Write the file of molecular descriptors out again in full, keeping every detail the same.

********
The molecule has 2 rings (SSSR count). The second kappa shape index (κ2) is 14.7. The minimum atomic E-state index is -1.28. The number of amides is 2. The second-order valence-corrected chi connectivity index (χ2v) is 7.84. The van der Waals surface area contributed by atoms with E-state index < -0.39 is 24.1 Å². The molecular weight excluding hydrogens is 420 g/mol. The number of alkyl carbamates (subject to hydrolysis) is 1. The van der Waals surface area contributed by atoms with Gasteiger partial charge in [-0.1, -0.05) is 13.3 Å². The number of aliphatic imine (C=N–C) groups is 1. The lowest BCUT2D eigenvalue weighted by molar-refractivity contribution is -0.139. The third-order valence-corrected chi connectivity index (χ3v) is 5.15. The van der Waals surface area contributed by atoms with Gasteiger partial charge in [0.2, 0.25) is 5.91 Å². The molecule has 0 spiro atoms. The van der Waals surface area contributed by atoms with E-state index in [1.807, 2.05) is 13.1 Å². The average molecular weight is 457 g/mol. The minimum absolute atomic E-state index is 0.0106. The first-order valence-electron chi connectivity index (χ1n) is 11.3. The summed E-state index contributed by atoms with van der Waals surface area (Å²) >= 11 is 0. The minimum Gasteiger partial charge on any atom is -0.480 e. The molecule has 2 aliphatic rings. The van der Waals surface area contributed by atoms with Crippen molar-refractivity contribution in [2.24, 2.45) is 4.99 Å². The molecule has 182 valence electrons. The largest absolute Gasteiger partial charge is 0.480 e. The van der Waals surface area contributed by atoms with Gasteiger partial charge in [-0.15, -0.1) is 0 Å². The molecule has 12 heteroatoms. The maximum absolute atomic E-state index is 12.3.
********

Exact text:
The molecule has 2 rings (SSSR count). The second kappa shape index (κ2) is 14.7. The minimum atomic E-state index is -1.28. The number of amides is 2. The second-order valence-corrected chi connectivity index (χ2v) is 7.84. The van der Waals surface area contributed by atoms with E-state index < -0.39 is 24.1 Å². The molecular weight excluding hydrogens is 420 g/mol. The number of alkyl carbamates (subject to hydrolysis) is 1. The van der Waals surface area contributed by atoms with Gasteiger partial charge in [-0.1, -0.05) is 13.3 Å². The number of aliphatic imine (C=N–C) groups is 1. The lowest BCUT2D eigenvalue weighted by molar-refractivity contribution is -0.139. The third-order valence-corrected chi connectivity index (χ3v) is 5.15. The van der Waals surface area contributed by atoms with Gasteiger partial charge in [0.2, 0.25) is 5.91 Å². The molecule has 0 spiro atoms. The van der Waals surface area contributed by atoms with E-state index in [1.807, 2.05) is 13.1 Å². The average molecular weight is 457 g/mol. The minimum absolute atomic E-state index is 0.0106. The first-order valence-electron chi connectivity index (χ1n) is 11.3. The summed E-state index contributed by atoms with van der Waals surface area (Å²) >= 11 is 0. The minimum Gasteiger partial charge on any atom is -0.480 e. The molecule has 2 aliphatic rings. The van der Waals surface area contributed by atoms with Crippen molar-refractivity contribution in [2.24, 2.45) is 4.99 Å². The molecule has 182 valence electrons. The largest absolute Gasteiger partial charge is 0.480 e. The van der Waals surface area contributed by atoms with Gasteiger partial charge in [-0.15, -0.1) is 0 Å². The molecule has 12 heteroatoms. The maximum absolute atomic E-state index is 12.3.